“Quantum Bayesian networks: the physics of nonlocal events”

Here is the announcement of the third event of the series: “Quantum Bayesian networks: the physics of nonlocal events”. The last one in Natal was great!

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Dear colleagues,

We are organising a workshop on quantum networks sponsored by the Foundational Questions Institute (FQXI) under the project “Quantum Bayesian networks: the physics of nonlocal events”. This will the last in a series of three workshops, the first of which took place in Barcelona (http://qbnetworks.icfo.eu/), and the second in Natal, Brazil (http://iip.ufrn.br/eventsdetail.php?inf===QTUVkM).

The workshop will take place at the Department of Computer Science (http://www.cs.ox.ac.uk) at the University of Oxford, UK on 1st-4th August 2017.

The workshop webpage is: http://www.cs.ox.ac.uk/qnetworks2017

We have the following invited speakers:

Fabio Costa (University of Queensland)
Robin Evans (University of Oxford)
Lucien Hardy (Perimeter Institute)
Matt Leifer (Chapman University)
Ognyan Oreshkov (University of Oxford)
Jacques Pienaar (IIP Natal, Brazil)
Stefano Pironio (Université Libre de Bruxelles)
Ana Belén Sainz (Perimeter Institute)
Philip Walther (University of Vienna)
Stephanie Wehner (Delft University of Technology)

In addition, we anticipate accepting additional contributed talks and posters (deadline 28th May 2017). Abstract submission is open at https://easychair.org/conferences/?conf=qnetworks2017.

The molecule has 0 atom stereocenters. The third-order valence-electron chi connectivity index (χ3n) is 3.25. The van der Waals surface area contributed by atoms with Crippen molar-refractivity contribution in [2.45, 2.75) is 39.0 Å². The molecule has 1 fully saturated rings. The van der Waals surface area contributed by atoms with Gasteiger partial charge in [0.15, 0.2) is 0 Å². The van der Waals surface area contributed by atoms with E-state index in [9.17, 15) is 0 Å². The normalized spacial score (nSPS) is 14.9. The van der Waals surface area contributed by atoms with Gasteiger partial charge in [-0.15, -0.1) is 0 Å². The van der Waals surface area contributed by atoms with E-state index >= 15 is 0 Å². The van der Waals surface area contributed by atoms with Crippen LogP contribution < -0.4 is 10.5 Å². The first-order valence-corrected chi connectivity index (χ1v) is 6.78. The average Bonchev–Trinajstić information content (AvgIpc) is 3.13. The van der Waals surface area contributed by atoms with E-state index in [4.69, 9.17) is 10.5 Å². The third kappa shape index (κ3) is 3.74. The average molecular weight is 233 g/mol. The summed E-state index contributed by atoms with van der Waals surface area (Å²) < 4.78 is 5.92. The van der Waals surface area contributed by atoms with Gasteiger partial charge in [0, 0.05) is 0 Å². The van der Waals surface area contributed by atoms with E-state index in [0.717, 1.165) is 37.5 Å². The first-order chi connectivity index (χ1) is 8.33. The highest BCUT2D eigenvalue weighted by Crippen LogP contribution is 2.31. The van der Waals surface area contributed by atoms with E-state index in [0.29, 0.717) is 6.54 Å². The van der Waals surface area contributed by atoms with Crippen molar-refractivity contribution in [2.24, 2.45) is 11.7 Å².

Registration will be opening shortly so please check back in the coming days to register. We are also offering limited financial support to students and postdoctoral researchers. Please consult the workshop website for details.

Background: Causality is a crucial concept for our understanding of nature. In relativity, the objective properties of a system are dictated by the causal relations between events in spacetime. While quantum mechanical predictions comply with relativity, objective properties do not satisfy the same causal relations—the phenomenon known as non-locality. Quantum mechanics is consistent with special relativity at an operational level but appears to violate it at an ontological level. This reveals a deep subtlety in the way that quantum theory and relativity co-exist. Understanding this subtlety will be crucial to understanding how physical theories lead to a notion of things happening through the language of causality. The aim of the workshop is to explore all these different concepts, bringing together researchers interested in causality within quantum physics.

We look forward to seeing you in Oxford!

Antonio Acín
Rafael Chaves
Matty Hoban

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